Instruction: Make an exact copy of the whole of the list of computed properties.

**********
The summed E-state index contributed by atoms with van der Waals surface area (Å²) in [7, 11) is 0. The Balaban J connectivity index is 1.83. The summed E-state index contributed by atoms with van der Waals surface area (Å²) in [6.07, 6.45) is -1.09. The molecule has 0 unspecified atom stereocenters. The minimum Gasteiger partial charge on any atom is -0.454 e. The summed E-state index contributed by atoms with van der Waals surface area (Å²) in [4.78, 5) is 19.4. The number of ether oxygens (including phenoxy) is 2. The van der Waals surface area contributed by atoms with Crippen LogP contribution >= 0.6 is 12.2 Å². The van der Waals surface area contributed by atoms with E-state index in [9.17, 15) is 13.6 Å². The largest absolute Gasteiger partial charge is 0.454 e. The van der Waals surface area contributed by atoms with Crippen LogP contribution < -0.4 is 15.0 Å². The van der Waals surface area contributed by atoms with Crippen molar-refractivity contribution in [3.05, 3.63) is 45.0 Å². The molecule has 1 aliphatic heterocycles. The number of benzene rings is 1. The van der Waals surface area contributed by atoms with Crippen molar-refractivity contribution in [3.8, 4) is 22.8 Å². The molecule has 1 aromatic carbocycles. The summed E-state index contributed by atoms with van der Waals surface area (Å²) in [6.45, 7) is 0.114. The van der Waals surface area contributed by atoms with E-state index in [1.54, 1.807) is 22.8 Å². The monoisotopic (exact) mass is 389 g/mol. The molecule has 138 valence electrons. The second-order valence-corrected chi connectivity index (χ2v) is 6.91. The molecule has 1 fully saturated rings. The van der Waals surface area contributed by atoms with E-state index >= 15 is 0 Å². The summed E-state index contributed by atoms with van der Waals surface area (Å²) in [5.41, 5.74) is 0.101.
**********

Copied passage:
The summed E-state index contributed by atoms with van der Waals surface area (Å²) in [7, 11) is 0. The Balaban J connectivity index is 1.83. The summed E-state index contributed by atoms with van der Waals surface area (Å²) in [6.07, 6.45) is -1.09. The molecule has 0 unspecified atom stereocenters. The minimum Gasteiger partial charge on any atom is -0.454 e. The summed E-state index contributed by atoms with van der Waals surface area (Å²) in [4.78, 5) is 19.4. The number of ether oxygens (including phenoxy) is 2. The van der Waals surface area contributed by atoms with Crippen LogP contribution >= 0.6 is 12.2 Å². The van der Waals surface area contributed by atoms with E-state index in [9.17, 15) is 13.6 Å². The largest absolute Gasteiger partial charge is 0.454 e. The van der Waals surface area contributed by atoms with Crippen LogP contribution < -0.4 is 15.0 Å². The van der Waals surface area contributed by atoms with Crippen molar-refractivity contribution in [3.05, 3.63) is 45.0 Å². The molecule has 1 aliphatic heterocycles. The number of benzene rings is 1. The van der Waals surface area contributed by atoms with Crippen molar-refractivity contribution in [3.8, 4) is 22.8 Å². The molecule has 1 aromatic carbocycles. The summed E-state index contributed by atoms with van der Waals surface area (Å²) in [6.45, 7) is 0.114. The van der Waals surface area contributed by atoms with E-state index in [1.54, 1.807) is 22.8 Å². The monoisotopic (exact) mass is 389 g/mol. The molecule has 138 valence electrons. The second-order valence-corrected chi connectivity index (χ2v) is 6.91. The molecule has 1 fully saturated rings. The van der Waals surface area contributed by atoms with E-state index >= 15 is 0 Å². The summed E-state index contributed by atoms with van der Waals surface area (Å²) in [5.41, 5.74) is 0.101.